Do you set aside a specific amount of time to write, write/answer emails, and market/promote your book[s]? I wish I did, unfortunately, I have too many other irons in the fire.

What are you favorite books that you’ve read? Tell us one or two. I always enjoy reading the Bible on a daily basis, especially from the book of Psalms. The last book that I just finished this past week was Ian Fleming’s, “From Russia with Love,” an old 007 James Bond book with intrigue and romance. The ending shocked me and was nothing like the movie.

What is your favorite writing environment and/or accessories? Complete quiet isolation in terms of people. I will at times choose certain music, depending on my mood.

Find Love in the House of War on Amazon.  And check out Stone in a Sling, Scott’s non-fition journey.


To Connect with Al M. Scott (Scott Meehan)

BLOG: or




TWITTER: @MeehanAScott




Fargoer – Petteri Hannila

FargoerWritten originally in the Author’s native Finnish, this work has been translated to English for sales in the US.

Set in the forests of Northern Europe, Fargoer: A Viking Age Tale describes the life of Vierra, a tribeswoman of the Kainu, beginning with her ascension into womanhood. While her own tribal society is matriarchal, she is pitted against both men and spirits as she progresses through the years to her ultimate destiny.

This tale is delivered in an epic style, merging the mythologies of Scandinavia with fantasy, reminding me of stories from the spoken word traditions that place the main characters in situations to test their strength and determination against powerful opposing forces.

Constructed from a string of short stories, similar in style to Martian Chronicles by Bradbury, the novel leads us through the journey of Vierra, from her prepubescent years living with her chieftain aunt and cousin into the life of a quiet hunter, an outsider even among her own tribe. Throughout her life’s trials and triumphs, we are introduced to a variety of spirit identities. We observe the rituals and rites of her people contrasted with those of the Vikings and other tribes who appear in the narrative. The work is sprinkled with poetic chants and songs.

As I looked through other reviews of Fargoer, I noticed that some readers complained that the writing was boring, as if there was not enough action from page-to-page to evoke their interest. I found the opposite to be true, with almost every detail of this book drawing my attention, down to the very last description of the tribal huts. Action is important in any adventure: if the destination were the only purpose of writing, then there would be no point in telling a story at all. What is a story without setting a scene? – describing the landscape, the clothes, the homes of the characters. In between the bursts of exterior action, we need to dwell inside the characters thoughts, to see how the events affect their personalities, to understand how those actions affect us as the readers. To understand her destiny, Vierra must accept her actions and her own justification for each one. The reader is prompted to consider how he or she might handle those same events.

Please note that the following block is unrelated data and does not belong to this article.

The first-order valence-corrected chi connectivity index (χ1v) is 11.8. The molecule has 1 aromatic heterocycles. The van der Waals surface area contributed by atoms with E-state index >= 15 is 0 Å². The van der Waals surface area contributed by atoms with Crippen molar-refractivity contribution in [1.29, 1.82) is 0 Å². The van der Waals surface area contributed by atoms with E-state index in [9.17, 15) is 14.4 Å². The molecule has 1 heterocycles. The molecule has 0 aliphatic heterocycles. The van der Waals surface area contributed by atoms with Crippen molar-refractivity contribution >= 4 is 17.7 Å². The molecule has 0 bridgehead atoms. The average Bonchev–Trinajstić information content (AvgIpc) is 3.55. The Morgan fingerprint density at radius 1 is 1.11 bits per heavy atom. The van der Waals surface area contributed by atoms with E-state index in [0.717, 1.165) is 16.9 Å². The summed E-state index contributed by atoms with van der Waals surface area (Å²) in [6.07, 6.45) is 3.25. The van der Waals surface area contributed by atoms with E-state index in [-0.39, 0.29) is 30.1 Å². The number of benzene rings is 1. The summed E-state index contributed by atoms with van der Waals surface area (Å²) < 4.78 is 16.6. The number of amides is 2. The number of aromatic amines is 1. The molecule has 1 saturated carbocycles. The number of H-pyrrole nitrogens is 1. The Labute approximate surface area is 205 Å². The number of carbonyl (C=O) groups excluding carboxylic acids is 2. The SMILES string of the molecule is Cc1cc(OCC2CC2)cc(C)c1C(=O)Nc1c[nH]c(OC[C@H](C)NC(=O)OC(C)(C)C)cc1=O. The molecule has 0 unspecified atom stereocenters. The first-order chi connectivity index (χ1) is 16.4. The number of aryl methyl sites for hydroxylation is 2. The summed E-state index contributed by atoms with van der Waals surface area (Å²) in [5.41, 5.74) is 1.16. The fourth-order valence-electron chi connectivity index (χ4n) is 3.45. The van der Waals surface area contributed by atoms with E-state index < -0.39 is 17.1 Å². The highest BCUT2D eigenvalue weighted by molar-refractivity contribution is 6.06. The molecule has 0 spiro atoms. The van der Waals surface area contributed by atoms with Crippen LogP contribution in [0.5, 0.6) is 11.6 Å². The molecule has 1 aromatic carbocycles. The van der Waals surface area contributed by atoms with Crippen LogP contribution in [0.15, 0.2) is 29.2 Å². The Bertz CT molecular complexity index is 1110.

This novel evenly disperses meaningful description of the tribal lands and traditions with the swift fighting action.

This book receives an exuberant 5 Stars from me.

Find Fargoer on


I asked Petteri to answer a few questions, and he obliged with some fascinating information.

Q: Where is your native country/state?
A:  I come from Finland, and to be exact from Central Finland area. I was born and raised in countryside and even though my parents weren’t farmers there were lot of them among my relatives. Even though I live in the city now, originating from ”the end of the sandy road” has probably had an effect on me.

Q: Do you prefer writing in your native language?
A: Yes. I prefer to write in Finnish and then possibly to translate my texts in English. The translation projects have been joint efforts, as I am not good enough on my own do translate fiction.

Q: When (or at what age) did you first become interested in writing stories?
A:  I started reading my first novels when I was eight. From those days I have linked fantastic adventures with books, but it took fairly long to get going. I wrote some poetry in the 90’s (horrible by the way) but it wasn’t until around 2008 or 2009 when I got going. It was a long process for me.

Q: What does your writing process entail?
A:  I write a lot of short fiction which usually starts with a strong idea or an emotional state. From there flows the concept and the story itself in quite a short time. I am a sporadic writer with long times of non-productivity and then short bursts of creation. It is kind of stressful for me sometimes, but there has been no way around it. I am still experimenting with different working methods, currently I write my draft versions with pen and paper. It is interesting to find out how different ways of doing things affect the results.

For longer stuff I usually have a long ”incubation period”. Fargoer took four years to make, and it seems that my future projects take a long time as well.

Q: How do you create your characters?
A:  My characters are a mix created out of my experiences with real people, the needs of the particular story, and quirky whims that my imagination stirs up. Usually they kind of develop themselves when they are written into the storyline, I do not plan so much of characters beforehand. This sometimes leads to re-writing, but for me it has been the best way so far.